The holidays are a time of cheer and happiness for most people. It is a time to look back at the good things that have happened in the past year we can be thankful for, and to look forward to what the next year will bring.

But for some, perhaps too many, it is a time of depression and sadness.

Now to add to that sadness, comes "Climate Grief". Avichai Scher over on NBCnews posted this article on how the treat of climate change is effecting some people's mental health,

'Climate grief': The growing emotional toll of climate change

"When the U.N. released its latest climate report in October, it warned that without “unprecedented” action, catastrophic conditions could arrive by 2040. For Amy Jordan, 40, of Salt Lake City, a mother of three teenage children, the report caused a “crisis.” “The emotional reaction of my kids was severe,” she told NBC News. “There was a lot of crying. They told me, 'We know what’s coming, and it’s going to be really rough.’ She struggled too, because there wasn't much she could do for them. “I want to have hope, but the reports are showing that this isn’t going to stop, so all we can do is cope,” she said. The increasing visibility of climate change, combined with bleak scientific reports and rising carbon dioxide emissions, is taking a toll on mental health, especially among young people, who are increasingly losing hope for their future. Experts call it “climate grief,” depression, anxiety and mourning over climate change."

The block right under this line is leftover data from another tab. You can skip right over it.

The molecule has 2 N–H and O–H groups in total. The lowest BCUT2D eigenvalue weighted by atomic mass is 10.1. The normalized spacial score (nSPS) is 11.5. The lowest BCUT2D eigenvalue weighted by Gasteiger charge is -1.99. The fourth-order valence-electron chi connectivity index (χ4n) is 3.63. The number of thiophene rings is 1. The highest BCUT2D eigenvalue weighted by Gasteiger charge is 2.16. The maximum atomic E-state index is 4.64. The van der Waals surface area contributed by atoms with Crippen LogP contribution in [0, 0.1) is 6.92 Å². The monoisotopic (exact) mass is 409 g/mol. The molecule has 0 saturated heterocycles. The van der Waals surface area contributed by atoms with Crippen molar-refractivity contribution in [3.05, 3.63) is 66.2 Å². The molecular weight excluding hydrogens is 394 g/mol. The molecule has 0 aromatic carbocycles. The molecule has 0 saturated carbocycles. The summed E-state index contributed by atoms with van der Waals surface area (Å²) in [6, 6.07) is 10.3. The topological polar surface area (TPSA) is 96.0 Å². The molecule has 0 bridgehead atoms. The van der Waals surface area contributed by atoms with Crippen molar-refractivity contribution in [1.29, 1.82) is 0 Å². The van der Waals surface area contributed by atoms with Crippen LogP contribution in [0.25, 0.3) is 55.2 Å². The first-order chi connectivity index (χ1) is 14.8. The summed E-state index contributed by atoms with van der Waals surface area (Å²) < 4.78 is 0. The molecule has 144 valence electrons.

Funds And Flows

  • Posted on: 5 December 2018
  • By: David Trammel

In John Michael Greer's "Green Wizardry", he introduces us to several basic principles, that taken together form a core of a new viewpoint, a way to look at the World and our place in it as we begin the Long Descent. The viewpoint of a "Green Wizard". The way we act in a World with limited resources will be vastly different from what has come before, an age of excess.

We discussed the difference between a Predicament and a Problem in our last blog post and why knowing that is important. We will now talk about the second key principle which Green Wizards must understand, that is the difference between a "Fund" and a "Flow".